By Fred Lucas | The Daily Signal
Hawaii may be paradise for vacation spots, but the Aloha State comes in last place in a ranking of all 50 states based on the strength of their election laws.
Going into the midterm elections Nov. 8, the nominal battleground state of Nevada comes in second to last in laws promoting clean and honest elections, while California—the largest state in the nation—is third from the bottom, according to The Heritage Foundation Election Integrity Scorecard. (The Daily Signal is Heritage’s multimedia news organization.)
Heritage’s scorecard ranks the states and the District of Columbia based on factors such as voter ID implementation; accuracy of vote registration lists; absentee ballot management; restrictions on ballot trafficking, also known as ballot harvesting; access for election observers; vote-counting practices; and restrictions on private funding for election administration.
Rounding out the 10 worst states are Oregon at 48, Vermont, Washington and New Jersey in a tie, and Massachusetts, New York, and Nebraska at 42.
The District of Columbia came in at No. 25.
Nebraska scored 0 out of 20 in the category of voter ID, but scored well in other categories, Nebraska Secretary of State Robert Evnen, a Republican, said.
“If Nebraska had voter ID, we’d be in the top 15,” Evnen told The Daily Signal. “There is a voter ID initiative petition that would put it on the ballot in November. If it goes on the ballot, we believe that it would be overwhelmingly adopted.”
Nebraska has an overall score of 47 out of 100. It scored well, 19 out of 30 points, on accuracy of voter registration lists, and 14 out of 21 on absentee ballot management. But the state also scored 0 out of 4 points on ballot-trafficking restrictions and 0 out of 4 on citizenship verification.
Nebraskans will cast ballots for governor, among other offices, in November.
“I have several other legislative initiatives, for example, restricting drop boxes and making ballot harvesting a felony, some of which passed, and others didn’t,” Evnen said. “If my initiatives had all passed, Nebraska would be about No. 10 in the rankings.”
The Daily Signal sought comment from the offices of chief state election officials or state election boards for each state in the bottom 10 of Heritage’s Election Integrity Scorecard. Only Evnen responded by publication time.
The top four states in the Election Integrity Scorecard—Tennessee, followed by Georgia, Alabama, and Missouri—all have overall scores of 80 or higher. The remaining states in the top 10—South Carolina, then Arkansas, Florida, Texas, and, in a tie, Louisiana and Wisconsin—scored 75 or higher.
Coming in dead last, Hawaii’s overall score was 26 out of 100 points. The state, which has a gubernatorial election this year, scored 0 in most categories. Its highest score was 13 out of 30 for the accuracy of voting lists.
Nevada, where voters in November will decide races for governor and U.S. Senate among other offices, has an overall score of 28 out of 100. Its highest score was 16 out of 30 points on accuracy of voter registration lists. The state scored 2 out of 20 on voter ID.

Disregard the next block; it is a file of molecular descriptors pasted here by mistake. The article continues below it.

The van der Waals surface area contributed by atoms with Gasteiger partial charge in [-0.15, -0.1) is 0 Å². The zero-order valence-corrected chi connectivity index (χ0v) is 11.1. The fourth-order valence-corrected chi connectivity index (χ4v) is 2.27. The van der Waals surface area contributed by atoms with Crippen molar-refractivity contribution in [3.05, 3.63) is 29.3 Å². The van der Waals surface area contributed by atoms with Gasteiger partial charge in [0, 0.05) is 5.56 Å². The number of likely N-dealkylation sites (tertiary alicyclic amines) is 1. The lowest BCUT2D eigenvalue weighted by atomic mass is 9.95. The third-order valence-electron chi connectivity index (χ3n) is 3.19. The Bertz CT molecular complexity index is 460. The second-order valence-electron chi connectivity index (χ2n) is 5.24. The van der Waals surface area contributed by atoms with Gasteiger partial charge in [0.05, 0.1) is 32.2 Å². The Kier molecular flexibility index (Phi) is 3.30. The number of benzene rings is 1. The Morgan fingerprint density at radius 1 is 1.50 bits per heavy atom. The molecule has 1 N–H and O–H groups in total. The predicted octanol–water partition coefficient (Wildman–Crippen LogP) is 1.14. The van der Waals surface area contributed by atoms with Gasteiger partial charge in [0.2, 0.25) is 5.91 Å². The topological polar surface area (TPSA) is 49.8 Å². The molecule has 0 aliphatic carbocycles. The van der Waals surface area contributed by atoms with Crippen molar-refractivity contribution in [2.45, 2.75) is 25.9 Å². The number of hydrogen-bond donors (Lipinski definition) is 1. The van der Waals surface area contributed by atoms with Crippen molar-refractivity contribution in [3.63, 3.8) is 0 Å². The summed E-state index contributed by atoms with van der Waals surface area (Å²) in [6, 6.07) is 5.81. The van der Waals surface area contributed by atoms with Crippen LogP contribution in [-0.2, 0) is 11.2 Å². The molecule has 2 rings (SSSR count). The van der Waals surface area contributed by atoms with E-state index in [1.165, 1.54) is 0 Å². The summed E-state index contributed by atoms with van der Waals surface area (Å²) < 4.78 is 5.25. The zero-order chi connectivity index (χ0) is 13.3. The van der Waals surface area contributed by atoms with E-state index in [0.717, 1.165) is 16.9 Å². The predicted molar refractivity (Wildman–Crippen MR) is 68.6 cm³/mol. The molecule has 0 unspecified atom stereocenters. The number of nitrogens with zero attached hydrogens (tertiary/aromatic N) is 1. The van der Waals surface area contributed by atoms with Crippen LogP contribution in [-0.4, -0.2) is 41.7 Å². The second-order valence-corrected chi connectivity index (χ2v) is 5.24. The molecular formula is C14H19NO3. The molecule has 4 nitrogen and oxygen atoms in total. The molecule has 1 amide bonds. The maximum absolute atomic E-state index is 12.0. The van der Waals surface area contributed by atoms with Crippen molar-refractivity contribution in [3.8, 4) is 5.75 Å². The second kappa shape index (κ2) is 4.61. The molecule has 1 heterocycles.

California, where statewide races on the ballot also include governor and U.S. Senate, has an overall score of 30 out of 100. The state scored 0 in most categories but got 19 points for accuracy of voter registration lists.
Oregon, also with races for governor and U.S. Senate, rolled up an overall score of 38 out of 100. Notably for a state with all-mail voting, it scored 7 out of 21 points for absentee ballot management and 0 for restrictions on ballot trafficking. Oregon scored relatively well for accuracy of voter registration lists, access for election observers, and restrictions on same-day voter registration.
Vermont scored 39 overall, with the highest score, 22, for accuracy of voter registration lists. Vermont voters also will cast ballots in races for governor and U.S. Senate.
Washington, another all-mail voting state, scores just 4 points out of 21 for absentee ballot management and zero for ballot-trafficking restrictions—areas that most affect mail-in voting. Washington, where voters will decide a U.S. Senate race, had an overall score of 42.
New Jersey, where voters will decide U.S. House and local races, had an overall score of 42. Its highest scores were 16 points for accuracy of voter registration lists and 10 out of 21 for absentee ballot management.
Massachusetts, with a race for governor among other offices, scored 45 overall. The state scored well, with the maximum 4 points, on ballot trafficking restrictions. Its highest score was 17 for accuracy of voter registration lists.
New York scored 46 overall on the Election Integrity Scorecard in a year with a gubernatorial and a U.S. Senate race on the ballot. The state’s best scores were 20 out of 30 points for accuracy of voter registration lists and 11 out of 21 for absentee ballot management.
“Some states have improved, but some of the worst states have gotten worse,” Hans von Spakovsky, senior legal fellow for The Heritage Foundation, told The Daily Signal. “Too many states aren’t willing to have basic voter ID laws in place, and some are making matters worse with automatic voter registration and same-day voter registration.”
Residents of these states should speak up, said von Spakovsky, who manages Heritage’s Election Law Reform Initiative.
“I would tell folks in these states [to] show up at meetings of the county election boards, volunteer to be a poll worker,” he said. “Getting involved at the grassroots level can prompt improvement.”